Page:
FKT: Chris Deming - Ives Trail (CT) - 2019-05-12

Athletes
Gender category
Male
Route variation
one way
Style
Unsupported
Finish date
Total time
3h 32m 24s
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Trail: Ives Trail - Redding, Bethel, Danbury, Ridgefield Connecticut

Trail web page: https://westcog.org/environmental-management/land-conservation/ives-trail-greenway/

Start:
Sunday, May 12, 2019
9:44:02 AM

Finish:
Sunday, May 12, 2019
1:16:26 PM

Elapsed Time:
3:32:24

Mileage:
15.8 miles

Elevation Gain:
3270 feet (according to Strava)

Low Point: 
400 feet

High Point:
1000 feet

To start my run, I parked at the small retail plaza near the Redding train station on Long Ridge Rd, and 
I walked a quarter mile to the trail head on Side Cut Rd.  It was raining and 45 Degrees F for the whole 
run.  The Ives Trail is well-marked with the distinctive pattern of a magenta circle foreground over a
yellow diamond background - either on small plastic signs or painted blazes on trees.

This trail shares space with several other trails, so it is important to keep looking for the magenta on 
yellow markings.

The trail starts out on some swampy single-track.  Within half a mile, the trail arrives at railroad 
tracks. I made sure there was no train coming from either direction and crossed over the tracks.  The trail continues on the other side of the tracks.  Soon after the railroad tracks, going through the Terre Haute 
section of Bethel and Danbury, there are multiple hills to go up and down, rock fields, and more swampy sections. 

At 3 miles, I reached Long Ridge Rd. Just before reaching this road, the trail has been re-routed to go 
behind some houses and through a meadow.  Previously the trail went directly out onto the road on a driveway, and you would have to run down the road about a half mile to re-join the trail.  Now, the trail comes out on the road about a tenth of a mile before going back into the woods at a small parking lot on the other side of the road.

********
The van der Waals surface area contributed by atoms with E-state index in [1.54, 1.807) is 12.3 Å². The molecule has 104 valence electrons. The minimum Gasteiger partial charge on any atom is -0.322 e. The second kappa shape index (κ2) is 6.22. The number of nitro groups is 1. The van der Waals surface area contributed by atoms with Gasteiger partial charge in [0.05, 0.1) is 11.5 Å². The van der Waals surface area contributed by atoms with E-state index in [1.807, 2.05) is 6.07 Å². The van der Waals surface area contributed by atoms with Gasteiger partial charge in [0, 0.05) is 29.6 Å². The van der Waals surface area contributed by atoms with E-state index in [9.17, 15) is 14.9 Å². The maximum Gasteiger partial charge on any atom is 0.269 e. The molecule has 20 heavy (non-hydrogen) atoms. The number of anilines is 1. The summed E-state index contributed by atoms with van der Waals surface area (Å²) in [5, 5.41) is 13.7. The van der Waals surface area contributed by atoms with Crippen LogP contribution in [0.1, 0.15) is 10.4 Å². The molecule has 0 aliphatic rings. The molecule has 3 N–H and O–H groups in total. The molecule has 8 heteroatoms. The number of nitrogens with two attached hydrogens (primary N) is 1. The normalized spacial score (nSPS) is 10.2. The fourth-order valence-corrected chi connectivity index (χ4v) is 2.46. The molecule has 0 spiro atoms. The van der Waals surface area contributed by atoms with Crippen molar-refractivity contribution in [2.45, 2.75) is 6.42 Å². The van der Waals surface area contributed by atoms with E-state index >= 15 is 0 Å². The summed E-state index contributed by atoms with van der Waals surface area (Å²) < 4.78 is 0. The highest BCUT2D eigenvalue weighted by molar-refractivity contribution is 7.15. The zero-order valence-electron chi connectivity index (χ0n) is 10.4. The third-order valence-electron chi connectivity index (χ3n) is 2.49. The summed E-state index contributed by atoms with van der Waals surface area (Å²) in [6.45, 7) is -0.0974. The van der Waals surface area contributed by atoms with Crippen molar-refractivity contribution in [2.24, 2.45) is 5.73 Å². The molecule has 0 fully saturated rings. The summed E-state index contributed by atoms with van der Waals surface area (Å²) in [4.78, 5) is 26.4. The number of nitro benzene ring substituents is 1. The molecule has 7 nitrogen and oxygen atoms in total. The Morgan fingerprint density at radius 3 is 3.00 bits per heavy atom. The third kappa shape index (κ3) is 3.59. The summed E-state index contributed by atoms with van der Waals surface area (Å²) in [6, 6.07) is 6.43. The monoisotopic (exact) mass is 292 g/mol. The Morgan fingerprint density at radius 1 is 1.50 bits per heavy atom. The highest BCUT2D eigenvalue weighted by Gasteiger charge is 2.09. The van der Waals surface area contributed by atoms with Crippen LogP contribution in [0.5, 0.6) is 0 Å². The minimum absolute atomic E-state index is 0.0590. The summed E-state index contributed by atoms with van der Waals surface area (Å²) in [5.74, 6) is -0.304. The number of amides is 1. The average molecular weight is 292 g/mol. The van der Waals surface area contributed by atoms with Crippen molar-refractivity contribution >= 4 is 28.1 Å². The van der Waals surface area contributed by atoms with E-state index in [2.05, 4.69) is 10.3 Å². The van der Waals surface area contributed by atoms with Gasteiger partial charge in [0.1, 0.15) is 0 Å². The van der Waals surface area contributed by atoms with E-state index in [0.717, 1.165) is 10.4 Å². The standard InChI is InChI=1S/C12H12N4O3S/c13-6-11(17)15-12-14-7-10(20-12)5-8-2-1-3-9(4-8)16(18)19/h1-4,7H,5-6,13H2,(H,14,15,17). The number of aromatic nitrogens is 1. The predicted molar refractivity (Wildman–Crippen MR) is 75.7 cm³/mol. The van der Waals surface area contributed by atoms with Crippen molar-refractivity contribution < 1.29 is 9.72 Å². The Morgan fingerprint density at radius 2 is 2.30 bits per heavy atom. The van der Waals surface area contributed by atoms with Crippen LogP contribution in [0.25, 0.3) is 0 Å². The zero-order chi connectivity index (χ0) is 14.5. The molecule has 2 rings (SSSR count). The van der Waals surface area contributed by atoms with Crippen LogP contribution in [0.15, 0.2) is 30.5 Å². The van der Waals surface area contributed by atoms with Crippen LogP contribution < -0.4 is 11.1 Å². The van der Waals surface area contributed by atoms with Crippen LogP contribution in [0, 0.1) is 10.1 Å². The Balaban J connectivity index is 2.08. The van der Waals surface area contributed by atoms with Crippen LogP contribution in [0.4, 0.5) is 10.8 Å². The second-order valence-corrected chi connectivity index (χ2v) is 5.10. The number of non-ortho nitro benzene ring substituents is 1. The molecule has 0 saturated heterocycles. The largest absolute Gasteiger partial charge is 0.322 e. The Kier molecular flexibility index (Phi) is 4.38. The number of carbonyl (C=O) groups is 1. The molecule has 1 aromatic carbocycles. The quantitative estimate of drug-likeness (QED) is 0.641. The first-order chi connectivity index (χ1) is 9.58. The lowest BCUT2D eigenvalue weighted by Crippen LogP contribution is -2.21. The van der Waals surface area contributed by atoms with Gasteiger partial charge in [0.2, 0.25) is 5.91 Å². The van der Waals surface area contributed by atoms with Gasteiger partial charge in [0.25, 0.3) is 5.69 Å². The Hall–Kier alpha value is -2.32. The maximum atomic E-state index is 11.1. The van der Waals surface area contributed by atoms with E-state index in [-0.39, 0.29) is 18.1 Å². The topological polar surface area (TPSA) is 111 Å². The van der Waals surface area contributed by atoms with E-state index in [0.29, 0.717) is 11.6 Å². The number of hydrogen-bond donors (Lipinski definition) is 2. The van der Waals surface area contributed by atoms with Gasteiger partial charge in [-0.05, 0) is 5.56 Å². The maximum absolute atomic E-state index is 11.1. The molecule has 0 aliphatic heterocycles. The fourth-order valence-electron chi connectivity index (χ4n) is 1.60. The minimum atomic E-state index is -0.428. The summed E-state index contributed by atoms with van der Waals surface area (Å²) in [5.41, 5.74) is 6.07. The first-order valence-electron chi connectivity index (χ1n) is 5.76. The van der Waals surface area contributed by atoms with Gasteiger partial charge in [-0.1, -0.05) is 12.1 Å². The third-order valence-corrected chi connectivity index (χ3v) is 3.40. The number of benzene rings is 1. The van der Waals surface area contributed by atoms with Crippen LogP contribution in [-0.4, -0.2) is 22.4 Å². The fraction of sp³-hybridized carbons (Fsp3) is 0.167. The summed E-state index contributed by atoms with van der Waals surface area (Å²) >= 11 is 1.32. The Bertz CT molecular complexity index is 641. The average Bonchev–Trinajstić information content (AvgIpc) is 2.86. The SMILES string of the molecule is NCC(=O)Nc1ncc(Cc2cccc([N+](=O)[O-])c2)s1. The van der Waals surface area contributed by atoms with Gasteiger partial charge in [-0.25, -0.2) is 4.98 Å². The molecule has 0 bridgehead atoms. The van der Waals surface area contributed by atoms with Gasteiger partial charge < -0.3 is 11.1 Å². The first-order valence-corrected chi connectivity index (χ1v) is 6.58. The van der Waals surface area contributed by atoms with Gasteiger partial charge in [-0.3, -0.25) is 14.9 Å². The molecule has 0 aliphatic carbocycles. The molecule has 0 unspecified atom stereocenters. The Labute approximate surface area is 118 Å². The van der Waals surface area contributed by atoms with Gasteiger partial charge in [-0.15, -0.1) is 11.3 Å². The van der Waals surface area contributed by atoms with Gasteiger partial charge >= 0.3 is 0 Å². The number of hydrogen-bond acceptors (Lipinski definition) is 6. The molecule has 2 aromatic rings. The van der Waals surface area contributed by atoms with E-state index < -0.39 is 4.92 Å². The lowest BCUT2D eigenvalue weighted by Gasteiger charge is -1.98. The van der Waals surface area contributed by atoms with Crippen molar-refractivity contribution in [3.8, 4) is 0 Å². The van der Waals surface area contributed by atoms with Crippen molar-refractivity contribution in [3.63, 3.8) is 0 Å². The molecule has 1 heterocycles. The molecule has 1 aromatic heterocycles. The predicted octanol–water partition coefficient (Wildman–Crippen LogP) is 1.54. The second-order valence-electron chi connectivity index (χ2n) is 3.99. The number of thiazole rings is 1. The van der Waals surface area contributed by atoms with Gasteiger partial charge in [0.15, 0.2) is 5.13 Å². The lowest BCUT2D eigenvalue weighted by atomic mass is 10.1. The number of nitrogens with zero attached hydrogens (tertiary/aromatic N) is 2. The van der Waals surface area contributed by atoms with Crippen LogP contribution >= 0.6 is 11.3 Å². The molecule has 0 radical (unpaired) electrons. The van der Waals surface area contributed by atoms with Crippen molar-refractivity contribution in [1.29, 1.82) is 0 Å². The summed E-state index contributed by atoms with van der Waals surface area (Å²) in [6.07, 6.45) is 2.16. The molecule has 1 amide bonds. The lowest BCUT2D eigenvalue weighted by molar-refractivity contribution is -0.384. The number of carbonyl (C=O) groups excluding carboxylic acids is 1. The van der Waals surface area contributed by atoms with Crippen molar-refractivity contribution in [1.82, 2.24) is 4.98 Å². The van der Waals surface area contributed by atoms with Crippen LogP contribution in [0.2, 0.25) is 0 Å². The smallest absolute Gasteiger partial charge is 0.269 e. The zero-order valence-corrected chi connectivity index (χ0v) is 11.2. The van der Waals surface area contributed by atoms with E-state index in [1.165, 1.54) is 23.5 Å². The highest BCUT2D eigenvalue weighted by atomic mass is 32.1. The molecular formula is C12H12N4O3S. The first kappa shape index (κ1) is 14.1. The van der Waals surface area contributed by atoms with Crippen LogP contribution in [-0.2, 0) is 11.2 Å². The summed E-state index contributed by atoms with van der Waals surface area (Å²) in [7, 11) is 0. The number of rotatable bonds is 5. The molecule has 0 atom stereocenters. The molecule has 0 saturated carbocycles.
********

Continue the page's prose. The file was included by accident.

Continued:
After some more climbs and descents through a wildlife preserve, the trail comes out onto a dirt forest road, which leads to the single-track steep climb into Tarrywile Park, around 5.5 miles. 

I only say three people during the entire run, and they were all walking dogs in the rain in Tarrywile Park.  Eventually, the trail reaches a pond and you run along the side of the pond.  At the North end of the pond, I crossed a foot bridge and turned left, heading up hill along the side of a meadow.  In years past, there was an alternate spur to the Ives Trail that started at this spot, turning right and leading to the historic Ives House.  Although it is shown on some online maps, this spur is not in the Ives Trail guide book maps, which can be purchased at the Tarrywile Park office for $5. Also, there are few or no trail markings for this spur.  So I stayed on the main trail.

A dirt road continues up hill past a big water tank, and single-track is rejoined.  Coming down off this small peak is the hardest part of the trail to follow precisely.  The entire hill is just a jumble of washed out dirt and rocks with the magenta on yellow markings scattered about roughly indicating several short switchbacks going down the hill.  There is another steep climb, aided by some stone steps, up to Mootry Peak - around 8.5 miles.  I chose not to take the spur at the peak that goes a short distance to a lookout that usually has a nice view of Danbury in better weather, staying on the main trail.

Passing by a radio tower, there is a short, steep descent.  At the bottom, I pass by two abandoned junk cars.  A couple more peaks and valleys are next.  The rainy weather made this section very quiet. Usually there is a lot of noise from the shooting range at Wooster Mountain.  Getting close to Route 7, I began to hear the heavy traffic.  

I ran along the side of Sugar Hollow Lake, and I got to Starrs Plain Road, turned right and after a short road walk, arrived at Route 7.  There is a crosswalk and a pedestrian button for the traffic lights.  These were necessary, as the traffic was heavy.  Climbing the stairway up the steep hill is the start of the biggest climb and highest elevation of the trail - Pine Mountain: 1000 feet above sea level, around 13 miles into the run.  I took a few moments for a photo at the summit lookout.  Then it's down the other side of the mountain into Bennett's Pond State Park.  The trail runs alongside the pond, from end to end.  At the southeastern end of the pond, the trail takes a sharp right and there is a final climb to the park entrance and the Ridgefield Ives Trail head. 

I took some photos of the trail head signs.  I refueled with a packet of maple syrup and ran the roads 3.75 miles down hill back to my car.  For water on this run, I carried a 16 ounce hand-held bottle, which was enough on this cold day.

Some online sources list the trail mileage as 20 miles or 18 miles, but according to my GPS watch, the trail is about 15.8 miles.  This was by no means a fast run. I'm hoping a bunch of people improve on this time!  It's a fun, challenging trail.